The U.S Internal Revenue Service (IRS) recently published an early release draft of its tax form, with updated rules for reporting digital assets.
The revised draft for Form 1040 included an expanded digital asset section outlining taxation requirements for non-fungible tokens (NFTS) and stablecoins.
Along with instructions on how taxpayers should list their crypto transactions, the 2022 updated tax draft changes the verbiage from “virtual currency” to “digital assets,” making room for other crypto-related developments.
The form draft clarifies the meaning of digital assets as “any digital representations of value that are recorded on a cryptographically secure distributed ledger or any similar technology.
For example, digital assets include non-fungible tokens (NFTs) and virtual currencies, such as cryptocurrencies and stablecoins.” It explained that, as long as the asset bore the characteristics of a digital asset, it would be treated as such for federal income tax purposes.
Miles Fuller, former senior counsel with the Office of the Chief Counsel at the IRS, commended the change, explaining that it showed the agency was preparing more guidance.
“The IRS is ramping up by coalescing their terminology around this digital asset term in the statute. So, it’s more likely than not that shortly, we’re going to see those regs come out, and the IRS continues to move forward with some implementation of a regulatory regime. Probably sooner rather than later,” he said.
On form 1040, taxpayers are to check the “yes” box if they fit into any of the categories:
- Received digital assets, either as a reward, award, or payment for property or services
- Sold, exchanged, gifted, or through any means disposed of digital assets or any financial interest in digital assets.
They are also to check “yes” if, in 2022, they
- Received digital assets as payment for property or services provided.
- Received new digital assets due to mining, staking, and similar actions.
- Received digital assets due to a hard fork
- Disposed of digital assets in exchange for property or services.
- Disposed of a digital asset in exchange or trade for another digital asset.
- Sold a digital asset.
- Transferred digital assets without receiving any consideration.
- Otherwise disposed of any other financial interest in a digital asset.
While owning a record of a digital asset, ownership in the form of a stake in an account that holds digital assets, and having a wallet are conditions that establish financial interest; taxpayers are not mandated to choose “yes,’ if they meet any of these requirements or have performed these actions in 2022.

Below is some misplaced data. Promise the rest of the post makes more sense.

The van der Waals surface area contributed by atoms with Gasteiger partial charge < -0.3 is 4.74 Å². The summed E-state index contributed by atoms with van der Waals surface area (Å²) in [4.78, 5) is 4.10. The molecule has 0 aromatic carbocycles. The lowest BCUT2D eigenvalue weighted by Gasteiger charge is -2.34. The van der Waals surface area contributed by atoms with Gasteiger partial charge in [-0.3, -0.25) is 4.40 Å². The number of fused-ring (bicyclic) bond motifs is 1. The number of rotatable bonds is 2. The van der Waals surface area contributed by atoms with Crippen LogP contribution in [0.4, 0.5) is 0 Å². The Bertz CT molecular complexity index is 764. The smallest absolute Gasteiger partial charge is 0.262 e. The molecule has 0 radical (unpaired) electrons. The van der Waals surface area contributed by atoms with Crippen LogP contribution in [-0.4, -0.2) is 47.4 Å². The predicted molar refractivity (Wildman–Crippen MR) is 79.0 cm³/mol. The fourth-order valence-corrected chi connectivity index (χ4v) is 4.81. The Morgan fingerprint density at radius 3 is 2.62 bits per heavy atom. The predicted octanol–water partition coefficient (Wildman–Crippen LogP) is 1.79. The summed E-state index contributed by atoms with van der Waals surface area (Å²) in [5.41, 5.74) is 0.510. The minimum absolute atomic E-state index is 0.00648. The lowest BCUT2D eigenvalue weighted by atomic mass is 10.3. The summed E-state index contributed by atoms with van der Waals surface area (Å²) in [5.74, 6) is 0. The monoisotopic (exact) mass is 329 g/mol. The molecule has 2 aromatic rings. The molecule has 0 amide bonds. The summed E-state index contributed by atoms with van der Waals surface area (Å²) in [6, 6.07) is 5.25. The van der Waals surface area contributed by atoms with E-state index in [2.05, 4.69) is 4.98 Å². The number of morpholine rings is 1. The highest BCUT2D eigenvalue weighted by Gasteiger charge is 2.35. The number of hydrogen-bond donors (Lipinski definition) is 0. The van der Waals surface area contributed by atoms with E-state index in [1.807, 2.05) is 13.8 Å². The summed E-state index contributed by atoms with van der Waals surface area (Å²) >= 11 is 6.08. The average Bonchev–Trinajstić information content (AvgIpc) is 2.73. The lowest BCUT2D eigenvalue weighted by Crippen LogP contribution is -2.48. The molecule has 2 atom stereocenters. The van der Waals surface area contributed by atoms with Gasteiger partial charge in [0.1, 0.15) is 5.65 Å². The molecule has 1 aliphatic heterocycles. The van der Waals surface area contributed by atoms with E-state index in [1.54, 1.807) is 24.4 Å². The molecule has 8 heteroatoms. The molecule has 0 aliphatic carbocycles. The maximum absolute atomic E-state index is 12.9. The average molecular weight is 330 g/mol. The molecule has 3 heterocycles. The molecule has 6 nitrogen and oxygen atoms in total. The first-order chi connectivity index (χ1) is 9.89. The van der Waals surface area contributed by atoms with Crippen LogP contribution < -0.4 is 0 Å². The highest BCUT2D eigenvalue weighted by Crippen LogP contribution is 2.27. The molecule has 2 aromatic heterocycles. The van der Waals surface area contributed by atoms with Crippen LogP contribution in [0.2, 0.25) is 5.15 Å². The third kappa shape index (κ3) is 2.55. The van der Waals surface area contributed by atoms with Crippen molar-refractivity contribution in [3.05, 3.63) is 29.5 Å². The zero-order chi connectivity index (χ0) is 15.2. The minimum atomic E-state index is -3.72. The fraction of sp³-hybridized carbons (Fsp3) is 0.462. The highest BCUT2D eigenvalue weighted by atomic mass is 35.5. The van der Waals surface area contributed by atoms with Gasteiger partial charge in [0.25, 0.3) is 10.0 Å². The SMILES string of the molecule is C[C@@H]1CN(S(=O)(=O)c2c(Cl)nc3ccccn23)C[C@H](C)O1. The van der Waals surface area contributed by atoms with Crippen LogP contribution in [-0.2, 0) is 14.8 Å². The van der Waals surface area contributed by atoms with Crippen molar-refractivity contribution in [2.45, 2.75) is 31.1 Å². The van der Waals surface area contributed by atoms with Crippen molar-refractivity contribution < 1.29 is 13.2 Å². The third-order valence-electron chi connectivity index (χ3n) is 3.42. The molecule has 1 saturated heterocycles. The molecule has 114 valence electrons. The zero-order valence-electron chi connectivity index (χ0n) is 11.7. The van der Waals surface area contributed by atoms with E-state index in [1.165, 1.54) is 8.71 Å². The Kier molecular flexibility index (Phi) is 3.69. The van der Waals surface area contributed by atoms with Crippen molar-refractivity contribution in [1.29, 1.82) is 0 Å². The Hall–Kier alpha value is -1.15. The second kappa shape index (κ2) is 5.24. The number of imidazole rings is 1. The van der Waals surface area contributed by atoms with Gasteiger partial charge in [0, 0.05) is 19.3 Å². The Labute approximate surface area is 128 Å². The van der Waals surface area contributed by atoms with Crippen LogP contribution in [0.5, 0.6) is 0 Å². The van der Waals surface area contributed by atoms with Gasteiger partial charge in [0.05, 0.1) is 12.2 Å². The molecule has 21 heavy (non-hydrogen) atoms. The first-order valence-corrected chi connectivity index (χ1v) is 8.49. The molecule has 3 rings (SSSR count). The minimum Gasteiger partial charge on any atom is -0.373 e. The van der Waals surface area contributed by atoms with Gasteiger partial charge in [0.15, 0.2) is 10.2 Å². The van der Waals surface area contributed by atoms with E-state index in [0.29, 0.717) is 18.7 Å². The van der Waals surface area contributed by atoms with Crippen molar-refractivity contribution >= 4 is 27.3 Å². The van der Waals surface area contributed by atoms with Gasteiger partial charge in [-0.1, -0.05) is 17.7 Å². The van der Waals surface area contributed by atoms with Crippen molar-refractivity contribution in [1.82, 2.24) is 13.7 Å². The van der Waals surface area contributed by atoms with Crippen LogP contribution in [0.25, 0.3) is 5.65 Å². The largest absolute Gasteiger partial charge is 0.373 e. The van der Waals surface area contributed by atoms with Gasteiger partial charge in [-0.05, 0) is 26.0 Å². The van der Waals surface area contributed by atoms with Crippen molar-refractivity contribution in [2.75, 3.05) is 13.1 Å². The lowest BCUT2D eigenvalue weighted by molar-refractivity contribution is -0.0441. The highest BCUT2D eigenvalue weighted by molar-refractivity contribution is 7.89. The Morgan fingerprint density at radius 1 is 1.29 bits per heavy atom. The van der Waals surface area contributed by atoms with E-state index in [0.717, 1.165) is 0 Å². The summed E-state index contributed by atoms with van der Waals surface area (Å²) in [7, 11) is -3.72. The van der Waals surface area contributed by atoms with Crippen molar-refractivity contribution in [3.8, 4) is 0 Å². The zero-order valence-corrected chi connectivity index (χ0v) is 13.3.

- Holding a digital asset (crypto, stablecoins, NFTs) in a wallet or account.
- Transferring a digital asset from one wallet or account they own or control to another that belongs to them.
- Purchasing digital assets using US. or other actual currency through electronic platforms like Venmo and PayPal. Here “real currency” refers to fiat.
In this section, the draft clarifies that the questions cannot be left unanswered, irrespective of whether the taxpayer is a crypto user.
They are directed to check either ‘yes’ or ‘no’ in the appropriate boxes.
Additionally, a template is provided for crypto users who have disposed of digital assets this year to calculate capital loss or gain for report purposes. The same goes for digital assets taxpayers who received said assets as compensation for services.
The current draft states that it is “not for filing” as unexpected issues occasionally arise, requiring a change to the previously posted draft. While this gives an overall idea of what crypto users expect when paying taxes, it is an instruction form not to rely entirely on for filing.
An article by Bloomberg quotes Lisa Zarlenga, a Steptoe & Johnson LLP partner, explaining that instruction forms are not binding guidance and might become a problem in tax disputes.
“When you think about it, as a practical matter, most everyday taxpayers rely on the instructions when filling out their tax forms. And so, it seems kind of unfair that if they relied on something that these instructions said, and the IRS challenged it, they wouldn’t be able to point it out in court and say this is something I relied on,” she said.
In any news, the IRS can now hunt down crypto tax evaders, so getting up-to-date information on the tax payment requirements for crypto assets is a must for every American crypto user.